Author: davederomedi

Employers Always Need to Thoroughly Explore the Smallest of Reasonable Accommodations for a Disability

A recent decision from the U.S. Court of Appeals for the Sixth Circuit provides a strong lesson in the need for employers to fully explore an employee’s request for a reasonable accommodation and to when necessary be flexible in applying certain workplace policies. In the matter of EEOC v. Dolgencorp, LLD dba Dollar General Corp., the EEOC brought a case against Dollar General on behalf of a former store manager with diabetes.  The employee occasionally experienced hypoglycemic episodes at work.  As a store sales associate, whenever she experienced an episode she went into the break room to get an orange juice from her cooler.  Later, as a store manager, she often worked alone at the store and could not go to the break room.  She asked her manager if she could keep orange juice at her register so she could drink it whenever she experienced an episode.  Her manager said that was not allowed under store policy. The employee had hypoglycemic episodes in late 2011 and early 2012.  During both times, she drank a bottle of orange juice from the store cooler and then paid the $1.69 cost.  She told her manager both times. During a store audit for employee theft and merchandise loss issues, the employee admitted that she had drank orange juice two times before paying for it when she had an episode.  Dollar General fired her,...

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Department of Labor Ends Appeal Over Salary Basis Test Giving Businesses Green Light to Continue Business as Usual

The U.S. Department of Labor (DOL) decided this week to end its appeal of a preliminary injunction issued by a federal court in Texas. That injunction had stopped implementation of the increased salary basis test regulations issued by the DOL in 2016. The DOL’s decision to end the appeal confirms the continued application of the 2004 exemption regulations to all employers. However, the DOL has issued a Request for Information seeking public comment on 11 questions related to a change in the salary basis test, which is available here. The comment period remains open through September 25, 2017 if an employer wants to provide its input. What does this mean for business? While the ruling is of particular importance to those in regulatory and legal roles, what the DOL’s decision means for most businesses just means that business will continue with business as usual. You may recall a lot of hype surrounding changing to the Fair Labor Standards Act (FLSA) that put most businesses in panic mode last year? Well, that panic has subsided. For now, the salary basis test for overtime exemptions under the FLSA remains the same, $455 a week. This decision, however, does serve a good reminder to employees, review your exempt employees to ensure you are in compliance with the current salary test. This means, not only paying exempt employee $455 a week regardless of...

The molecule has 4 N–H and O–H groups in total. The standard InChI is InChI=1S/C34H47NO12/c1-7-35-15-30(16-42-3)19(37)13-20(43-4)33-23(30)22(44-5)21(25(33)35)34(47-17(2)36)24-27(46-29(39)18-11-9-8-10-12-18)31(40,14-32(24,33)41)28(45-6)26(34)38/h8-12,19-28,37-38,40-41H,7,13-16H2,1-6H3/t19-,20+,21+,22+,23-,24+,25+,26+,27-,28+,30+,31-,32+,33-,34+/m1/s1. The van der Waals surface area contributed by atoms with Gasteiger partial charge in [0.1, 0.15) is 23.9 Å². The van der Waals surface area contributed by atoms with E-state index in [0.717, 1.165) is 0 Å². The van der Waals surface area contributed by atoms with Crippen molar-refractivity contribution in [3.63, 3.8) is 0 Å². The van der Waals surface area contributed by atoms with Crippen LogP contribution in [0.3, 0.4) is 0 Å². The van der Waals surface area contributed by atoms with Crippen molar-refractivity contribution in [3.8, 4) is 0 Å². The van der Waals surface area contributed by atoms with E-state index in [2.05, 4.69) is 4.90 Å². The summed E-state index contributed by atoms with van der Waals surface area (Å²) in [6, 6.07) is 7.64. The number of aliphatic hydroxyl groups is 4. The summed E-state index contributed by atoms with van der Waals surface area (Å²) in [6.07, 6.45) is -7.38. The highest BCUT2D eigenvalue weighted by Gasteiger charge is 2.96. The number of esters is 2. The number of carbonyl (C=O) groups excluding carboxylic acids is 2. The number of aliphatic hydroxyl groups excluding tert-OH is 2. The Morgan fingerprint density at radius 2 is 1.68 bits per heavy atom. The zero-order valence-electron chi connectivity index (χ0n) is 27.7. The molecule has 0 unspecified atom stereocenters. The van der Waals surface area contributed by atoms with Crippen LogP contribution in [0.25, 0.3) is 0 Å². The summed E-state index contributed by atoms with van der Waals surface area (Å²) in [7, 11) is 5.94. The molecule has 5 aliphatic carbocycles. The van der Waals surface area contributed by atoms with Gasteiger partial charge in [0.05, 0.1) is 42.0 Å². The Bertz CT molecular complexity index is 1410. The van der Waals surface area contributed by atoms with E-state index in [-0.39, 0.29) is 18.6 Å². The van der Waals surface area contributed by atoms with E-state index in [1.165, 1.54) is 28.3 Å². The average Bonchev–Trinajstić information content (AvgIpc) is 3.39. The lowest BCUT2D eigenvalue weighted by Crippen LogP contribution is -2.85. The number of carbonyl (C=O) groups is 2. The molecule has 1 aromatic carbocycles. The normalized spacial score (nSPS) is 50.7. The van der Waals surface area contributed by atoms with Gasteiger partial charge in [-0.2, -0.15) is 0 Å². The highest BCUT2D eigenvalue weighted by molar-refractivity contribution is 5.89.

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The HR Blog is published by Dickinson Wright PLLC to inform the public of important developments within the firm and practice areas. The content is informational only and does not constitute legal or professional advice. We encourage you to consult a Dickinson Wright attorney if you have specific questions or concerns relating to any of the topics covered in this blog.

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